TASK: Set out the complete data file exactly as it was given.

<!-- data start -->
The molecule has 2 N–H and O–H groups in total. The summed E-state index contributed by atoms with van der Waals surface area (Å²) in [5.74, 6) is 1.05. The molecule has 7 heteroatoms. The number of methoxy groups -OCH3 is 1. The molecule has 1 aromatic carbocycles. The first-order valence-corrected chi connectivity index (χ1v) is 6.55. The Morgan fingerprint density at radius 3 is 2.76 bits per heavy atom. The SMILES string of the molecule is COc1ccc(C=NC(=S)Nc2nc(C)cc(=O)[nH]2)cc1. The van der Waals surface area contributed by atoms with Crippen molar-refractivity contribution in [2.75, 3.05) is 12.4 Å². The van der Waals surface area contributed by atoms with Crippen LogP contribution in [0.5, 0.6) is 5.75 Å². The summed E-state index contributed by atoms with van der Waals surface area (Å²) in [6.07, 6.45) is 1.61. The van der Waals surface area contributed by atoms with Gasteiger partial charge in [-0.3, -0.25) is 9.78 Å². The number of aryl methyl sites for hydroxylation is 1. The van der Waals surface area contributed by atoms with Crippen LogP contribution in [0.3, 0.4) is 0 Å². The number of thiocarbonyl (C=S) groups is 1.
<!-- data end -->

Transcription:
The molecule has 2 N–H and O–H groups in total. The summed E-state index contributed by atoms with van der Waals surface area (Å²) in [5.74, 6) is 1.05. The molecule has 7 heteroatoms. The number of methoxy groups -OCH3 is 1. The molecule has 1 aromatic carbocycles. The first-order valence-corrected chi connectivity index (χ1v) is 6.55. The Morgan fingerprint density at radius 3 is 2.76 bits per heavy atom. The SMILES string of the molecule is COc1ccc(C=NC(=S)Nc2nc(C)cc(=O)[nH]2)cc1. The van der Waals surface area contributed by atoms with Crippen molar-refractivity contribution in [2.75, 3.05) is 12.4 Å². The van der Waals surface area contributed by atoms with Crippen LogP contribution in [0.5, 0.6) is 5.75 Å². The summed E-state index contributed by atoms with van der Waals surface area (Å²) in [6.07, 6.45) is 1.61. The van der Waals surface area contributed by atoms with Gasteiger partial charge in [-0.3, -0.25) is 9.78 Å². The number of aryl methyl sites for hydroxylation is 1. The van der Waals surface area contributed by atoms with Crippen LogP contribution in [0.3, 0.4) is 0 Å². The number of thiocarbonyl (C=S) groups is 1.